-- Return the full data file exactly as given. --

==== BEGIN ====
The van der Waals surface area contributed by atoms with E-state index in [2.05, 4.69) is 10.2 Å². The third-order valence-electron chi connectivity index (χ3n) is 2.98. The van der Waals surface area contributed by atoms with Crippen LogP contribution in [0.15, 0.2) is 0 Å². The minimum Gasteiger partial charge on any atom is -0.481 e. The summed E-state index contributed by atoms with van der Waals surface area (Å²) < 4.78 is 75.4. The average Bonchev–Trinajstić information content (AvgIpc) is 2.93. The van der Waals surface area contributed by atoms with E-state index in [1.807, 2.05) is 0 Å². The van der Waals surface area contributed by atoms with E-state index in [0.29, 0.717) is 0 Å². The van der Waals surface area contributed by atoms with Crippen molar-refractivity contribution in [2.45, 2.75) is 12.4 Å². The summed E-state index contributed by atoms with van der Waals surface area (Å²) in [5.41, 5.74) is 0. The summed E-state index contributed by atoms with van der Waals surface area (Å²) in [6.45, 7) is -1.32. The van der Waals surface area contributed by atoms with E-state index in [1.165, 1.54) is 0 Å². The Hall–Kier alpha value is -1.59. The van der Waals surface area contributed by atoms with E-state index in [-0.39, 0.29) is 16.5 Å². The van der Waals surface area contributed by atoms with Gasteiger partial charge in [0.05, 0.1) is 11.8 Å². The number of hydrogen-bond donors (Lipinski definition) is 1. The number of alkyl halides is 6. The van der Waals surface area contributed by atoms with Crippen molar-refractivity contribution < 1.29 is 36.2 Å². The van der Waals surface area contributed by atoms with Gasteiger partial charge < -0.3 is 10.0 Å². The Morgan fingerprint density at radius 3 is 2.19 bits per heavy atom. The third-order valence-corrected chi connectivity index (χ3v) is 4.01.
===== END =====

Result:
The van der Waals surface area contributed by atoms with E-state index in [2.05, 4.69) is 10.2 Å². The third-order valence-electron chi connectivity index (χ3n) is 2.98. The van der Waals surface area contributed by atoms with Crippen LogP contribution in [0.15, 0.2) is 0 Å². The minimum Gasteiger partial charge on any atom is -0.481 e. The summed E-state index contributed by atoms with van der Waals surface area (Å²) < 4.78 is 75.4. The average Bonchev–Trinajstić information content (AvgIpc) is 2.93. The van der Waals surface area contributed by atoms with E-state index in [1.807, 2.05) is 0 Å². The van der Waals surface area contributed by atoms with E-state index in [0.29, 0.717) is 0 Å². The van der Waals surface area contributed by atoms with Crippen molar-refractivity contribution in [2.45, 2.75) is 12.4 Å². The summed E-state index contributed by atoms with van der Waals surface area (Å²) in [5.41, 5.74) is 0. The summed E-state index contributed by atoms with van der Waals surface area (Å²) in [6.45, 7) is -1.32. The van der Waals surface area contributed by atoms with E-state index in [1.165, 1.54) is 0 Å². The Hall–Kier alpha value is -1.59. The van der Waals surface area contributed by atoms with E-state index in [-0.39, 0.29) is 16.5 Å². The van der Waals surface area contributed by atoms with Gasteiger partial charge in [0.05, 0.1) is 11.8 Å². The number of hydrogen-bond donors (Lipinski definition) is 1. The number of alkyl halides is 6. The van der Waals surface area contributed by atoms with Crippen molar-refractivity contribution < 1.29 is 36.2 Å². The van der Waals surface area contributed by atoms with Gasteiger partial charge < -0.3 is 10.0 Å². The Morgan fingerprint density at radius 3 is 2.19 bits per heavy atom. The third-order valence-corrected chi connectivity index (χ3v) is 4.01.